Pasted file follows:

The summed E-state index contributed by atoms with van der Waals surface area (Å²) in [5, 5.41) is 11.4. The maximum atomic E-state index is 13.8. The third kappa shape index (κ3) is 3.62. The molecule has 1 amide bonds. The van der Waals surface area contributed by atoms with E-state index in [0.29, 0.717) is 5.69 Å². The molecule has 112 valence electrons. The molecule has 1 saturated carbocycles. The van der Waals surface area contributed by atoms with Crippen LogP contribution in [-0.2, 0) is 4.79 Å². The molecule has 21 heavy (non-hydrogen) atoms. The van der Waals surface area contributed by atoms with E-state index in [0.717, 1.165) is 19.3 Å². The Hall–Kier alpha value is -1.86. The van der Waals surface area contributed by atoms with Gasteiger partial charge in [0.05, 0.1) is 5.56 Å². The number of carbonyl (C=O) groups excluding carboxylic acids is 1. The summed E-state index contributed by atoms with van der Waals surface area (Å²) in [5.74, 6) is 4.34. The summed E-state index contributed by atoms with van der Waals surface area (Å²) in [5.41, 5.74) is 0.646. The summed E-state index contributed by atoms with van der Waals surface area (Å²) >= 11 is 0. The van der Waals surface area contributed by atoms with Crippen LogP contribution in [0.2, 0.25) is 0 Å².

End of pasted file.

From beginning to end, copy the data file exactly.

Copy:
The summed E-state index contributed by atoms with van der Waals surface area (Å²) in [5, 5.41) is 11.4. The maximum atomic E-state index is 13.8. The third kappa shape index (κ3) is 3.62. The molecule has 1 amide bonds. The van der Waals surface area contributed by atoms with E-state index in [0.29, 0.717) is 5.69 Å². The molecule has 112 valence electrons. The molecule has 1 saturated carbocycles. The van der Waals surface area contributed by atoms with Crippen LogP contribution in [-0.2, 0) is 4.79 Å². The molecule has 21 heavy (non-hydrogen) atoms. The van der Waals surface area contributed by atoms with E-state index in [0.717, 1.165) is 19.3 Å². The Hall–Kier alpha value is -1.86. The van der Waals surface area contributed by atoms with Gasteiger partial charge in [0.05, 0.1) is 5.56 Å². The number of carbonyl (C=O) groups excluding carboxylic acids is 1. The summed E-state index contributed by atoms with van der Waals surface area (Å²) in [5.74, 6) is 4.34. The summed E-state index contributed by atoms with van der Waals surface area (Å²) in [5.41, 5.74) is 0.646. The summed E-state index contributed by atoms with van der Waals surface area (Å²) >= 11 is 0. The van der Waals surface area contributed by atoms with Crippen LogP contribution in [0.2, 0.25) is 0 Å².